Tuesday, April 03, 2007

DST Part II - The truth comes out.

After posting the last tirade about the lies of DST and how it will not save any energy, I've received a lot of comments (only 3 posted comments, however). Some were in complete agreement, and other were not. One person even told Nikkala that my posts were boring and that she fell asleep reading them. Well, I'm sorry that I put any of you to sleep. At least you don't read my posts while you are driving. That could be really dangerous.

But now to the point... and especially to those of you who think I got it wrong with DST. Read this and then post how sorry you were to ever doubt me!

This morning Ars Technica had a short article on the early results of the changed DST. Here is a quick quote from the article (although I hope you all read the whole thing):

As it turns out, the US Department of Energy was correct when they predicted that there would be little energy savings. This echoed concerns voiced after a similar experiment was attempted in Australia. Critics pointed out a basic fact: the gains in the morning will be offset by the losses at night. That appears to be exactly what happened. Reuters spoke with Jason Cuevas, spokesman for Southern Co. power, who said it plainly: "We haven't seen any measurable impact." New Jersey's Public Service Enterprise Group said the same thing: "no impact" on their business. So while the US government pats itself on the back for at least looking busy, know that the main goal—energy conservation—has not been met.


The Reuters article mentioned above is where the story broke. It mentions some of the same things that my last post mentions... including the fact that less than 10% of electricity is used for lighting. The story fails to mention the increased use of other energy sources because of the change. The Australian study mentioned in the earlier post (found here) mentions this about energy saving models and reality:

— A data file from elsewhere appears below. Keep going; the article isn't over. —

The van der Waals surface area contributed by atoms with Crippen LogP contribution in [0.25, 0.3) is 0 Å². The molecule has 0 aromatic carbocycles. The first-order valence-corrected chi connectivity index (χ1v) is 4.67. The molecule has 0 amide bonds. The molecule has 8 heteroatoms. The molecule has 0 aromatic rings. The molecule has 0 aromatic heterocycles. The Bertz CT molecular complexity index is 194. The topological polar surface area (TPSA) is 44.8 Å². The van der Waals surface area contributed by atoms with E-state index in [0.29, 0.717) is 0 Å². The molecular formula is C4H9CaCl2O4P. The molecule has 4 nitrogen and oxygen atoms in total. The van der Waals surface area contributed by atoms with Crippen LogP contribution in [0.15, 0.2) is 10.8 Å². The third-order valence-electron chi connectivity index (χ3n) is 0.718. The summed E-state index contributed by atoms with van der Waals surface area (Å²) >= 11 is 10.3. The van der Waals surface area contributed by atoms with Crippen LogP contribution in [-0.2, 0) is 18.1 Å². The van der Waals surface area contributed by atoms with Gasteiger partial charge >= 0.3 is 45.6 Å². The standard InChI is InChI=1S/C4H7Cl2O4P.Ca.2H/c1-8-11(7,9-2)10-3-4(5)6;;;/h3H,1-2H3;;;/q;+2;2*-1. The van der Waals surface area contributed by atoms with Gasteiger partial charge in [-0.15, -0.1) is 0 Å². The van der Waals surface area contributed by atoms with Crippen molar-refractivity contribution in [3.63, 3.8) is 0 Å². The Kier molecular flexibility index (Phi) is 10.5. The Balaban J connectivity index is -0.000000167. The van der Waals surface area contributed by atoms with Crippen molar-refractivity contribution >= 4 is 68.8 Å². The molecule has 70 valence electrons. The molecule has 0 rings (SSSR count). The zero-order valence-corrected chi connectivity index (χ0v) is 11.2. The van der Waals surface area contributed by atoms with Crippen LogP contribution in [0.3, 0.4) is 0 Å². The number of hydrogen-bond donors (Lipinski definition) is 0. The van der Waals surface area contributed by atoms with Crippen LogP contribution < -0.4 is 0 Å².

Moreover, the lessons from Australia may carry over to the U.S. and to California—Victoria’s latitude and climate are similar to those of central California. In 2007 DST will be observed in March—a month that is analogous to September in Australia, when our point estimates suggest that DST will increase rather than decrease electricity consumption. Further,when we re-estimate the simulation model that supported a DST extension in California, using Australian data, we find that it over-estimates energy savings. This casts suspicion on its previous policy applications in the U.S., and provides further evidence that current plans to extend DST may be misguided. It should be noted that our estimates of energy use likely represent a lower bound, as we account for electricity consumption only. Including gasoline demand in the analysis may increase the estimate of DST’s effect on energy consumption, as longer and warmer evening hours drive an increase in evening leisure travel.

This is the real problem, dependence on foreign oil. Saving electricity generated from hydroelectric, wind, geothermal, and other sources is not going to "save the world". What we need now is that 300 mpg carburetor...or this little gem!


1 comment:

CF said...

Lets modify one of the station vehicles to run on water! No fuel charges...I bet they would even quit billing us for fleet use. What do you say Chod?